Other embodiments and advantages of the invention will be readily apparent to a person skilled in the art from the foregoing description, the scope of the invention being defined in the appended claims.
|Cited Patent||Filing date||Publication date||Applicant||Title|
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|Citing Patent||Filing date||Publication date||Applicant||Title|
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|US5660334 *||Jan 13, 1995||Aug 26, 1997||Clark Equipment Company||Remote control for electrostatic sprayer elements|
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|US6334123 *||Sep 3, 1999||Dec 25, 2001||Whamtech, Inc.||Index relational processor|
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|US20050076534 *||Aug 26, 2004||Apr 14, 2005||Kofi Ofosu-Asante||Fabric article treating device and system with static control|
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|CN1910315B||Jan 21, 2005||May 26, 2010||宝洁公司||Fabric article treating device and system with static control|
|DE4013939A1 *||Apr 30, 1990||Oct 31, 1991||Behr Industrieanlagen||Serial electrostatic spray coating device for vehicle body - has intermediate container providing isolation between supply line system and spray device|
|DE4013940A1 *||Apr 30, 1990||Oct 31, 1991||Behr Industrieanlagen||Verfahren und anlage zum serienweisen beschichten von werkstuecken mit leitfaehigem beschichtungsmaterial|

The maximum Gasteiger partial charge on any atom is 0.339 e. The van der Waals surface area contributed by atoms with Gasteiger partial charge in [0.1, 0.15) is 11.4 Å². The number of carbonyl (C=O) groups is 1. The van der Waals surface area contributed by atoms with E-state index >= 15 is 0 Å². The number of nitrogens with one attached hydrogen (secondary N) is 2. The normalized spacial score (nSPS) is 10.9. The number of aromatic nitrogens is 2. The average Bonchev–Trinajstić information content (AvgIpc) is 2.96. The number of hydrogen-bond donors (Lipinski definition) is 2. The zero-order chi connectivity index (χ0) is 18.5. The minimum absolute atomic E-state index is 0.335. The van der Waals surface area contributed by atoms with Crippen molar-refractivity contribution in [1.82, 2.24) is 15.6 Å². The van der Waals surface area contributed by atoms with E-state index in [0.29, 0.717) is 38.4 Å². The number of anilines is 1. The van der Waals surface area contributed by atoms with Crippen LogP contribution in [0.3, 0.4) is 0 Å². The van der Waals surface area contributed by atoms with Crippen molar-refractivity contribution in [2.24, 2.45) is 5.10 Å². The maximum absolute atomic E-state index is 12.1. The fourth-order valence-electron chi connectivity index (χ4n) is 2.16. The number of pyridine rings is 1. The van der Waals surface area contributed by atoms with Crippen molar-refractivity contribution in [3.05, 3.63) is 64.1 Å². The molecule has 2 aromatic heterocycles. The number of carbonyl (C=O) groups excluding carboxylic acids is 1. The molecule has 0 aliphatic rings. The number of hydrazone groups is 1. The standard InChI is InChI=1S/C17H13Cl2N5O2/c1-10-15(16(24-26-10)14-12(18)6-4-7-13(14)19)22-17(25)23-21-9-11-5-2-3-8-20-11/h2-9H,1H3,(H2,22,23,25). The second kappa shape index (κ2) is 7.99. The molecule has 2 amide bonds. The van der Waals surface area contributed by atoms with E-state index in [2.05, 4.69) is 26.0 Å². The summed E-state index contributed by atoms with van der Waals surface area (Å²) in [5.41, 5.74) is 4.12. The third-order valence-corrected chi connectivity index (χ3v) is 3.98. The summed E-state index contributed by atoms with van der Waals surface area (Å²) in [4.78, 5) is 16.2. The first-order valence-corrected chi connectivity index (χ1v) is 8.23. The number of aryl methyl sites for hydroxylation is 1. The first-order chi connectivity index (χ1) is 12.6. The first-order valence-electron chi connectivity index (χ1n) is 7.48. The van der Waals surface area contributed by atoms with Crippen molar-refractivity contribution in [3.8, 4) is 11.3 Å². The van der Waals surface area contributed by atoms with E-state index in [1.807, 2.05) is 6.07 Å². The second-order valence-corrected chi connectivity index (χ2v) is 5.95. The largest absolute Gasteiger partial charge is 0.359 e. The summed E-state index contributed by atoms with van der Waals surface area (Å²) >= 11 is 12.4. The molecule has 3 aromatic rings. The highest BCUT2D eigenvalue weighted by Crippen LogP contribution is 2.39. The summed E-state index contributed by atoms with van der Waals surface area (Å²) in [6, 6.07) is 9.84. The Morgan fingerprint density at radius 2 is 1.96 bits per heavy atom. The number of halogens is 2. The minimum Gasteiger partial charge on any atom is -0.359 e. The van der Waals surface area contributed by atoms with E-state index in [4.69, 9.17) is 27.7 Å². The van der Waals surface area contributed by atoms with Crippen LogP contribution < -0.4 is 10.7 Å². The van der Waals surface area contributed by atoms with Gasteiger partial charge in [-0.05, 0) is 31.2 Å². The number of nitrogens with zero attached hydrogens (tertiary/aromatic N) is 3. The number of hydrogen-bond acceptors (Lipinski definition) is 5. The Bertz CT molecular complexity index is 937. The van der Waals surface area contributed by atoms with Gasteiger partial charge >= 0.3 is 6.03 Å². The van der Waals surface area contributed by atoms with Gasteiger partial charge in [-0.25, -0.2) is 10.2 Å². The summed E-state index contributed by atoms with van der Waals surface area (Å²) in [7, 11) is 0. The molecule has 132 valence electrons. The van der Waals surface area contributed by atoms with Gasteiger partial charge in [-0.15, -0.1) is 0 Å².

|EP0455106A1 *||Apr 23, 1991||Nov 6, 1991||Dürr GmbH||Method and plant for coating series of work pieces with conductive coating material|
|WO1996021514A1 *||Jan 11, 1996||Jul 18, 1996||Clark Equipment Company||Control ring for input spray in electrostatic spray system|
|U.S. Classification||361/1, 427/8, 361/42|
|Cooperative Classification||B05B5/1616, B05B5/165|
|European Classification||B05B5/16A2D, B05B5/16A2|
|Apr 20, 1992||FPAY||Fee payment|
Year of fee payment: 4
|May 6, 1996||FPAY||Fee payment|
Year of fee payment: 8
|Oct 26, 1998||AS||Assignment|
Owner name: AGCO CORPORATION, GEORGIA
Free format text: ASSIGNMENT OF ASSIGNORS INTEREST;ASSIGNOR:CLARK EQUIPMENT COMPANY;REEL/FRAME:009547/0785
Effective date: 19980629
|Oct 27, 1998||AS||Assignment|
Owner name: AGCO CORPORATION, GEORGIA
Free format text: ASSIGNMENT OF ASSIGNORS INTEREST;ASSIGNOR:CLARK EQUIPMENT COMPANY;REEL/FRAME:009580/0693
Effective date: 19980629
|Jun 20, 2000||REMI||Maintenance fee reminder mailed|
|Jun 20, 2000||SULP||Surcharge for late payment|
|Jun 20, 2000||FPAY||Fee payment|
Year of fee payment: 12
|May 10, 2001||AS||Assignment|
Owner name: COOPERATIVE CENTRALE RAIFFAISEN-BOERENLEENBANK, B.
Free format text: SECURITY AGREEMENT;ASSIGNOR:AGCO CORPORATION;REEL/FRAME:011742/0375
Effective date: 20010417
|Mar 12, 2004||AS||Assignment|
Owner name: RABOBANK INTERNATIONAL, NEW YORK
Free format text: SECURITY AGREEMENT;ASSIGNOR:AGCO CORPORATION;REEL/FRAME:016480/0354
Effective date: 20040105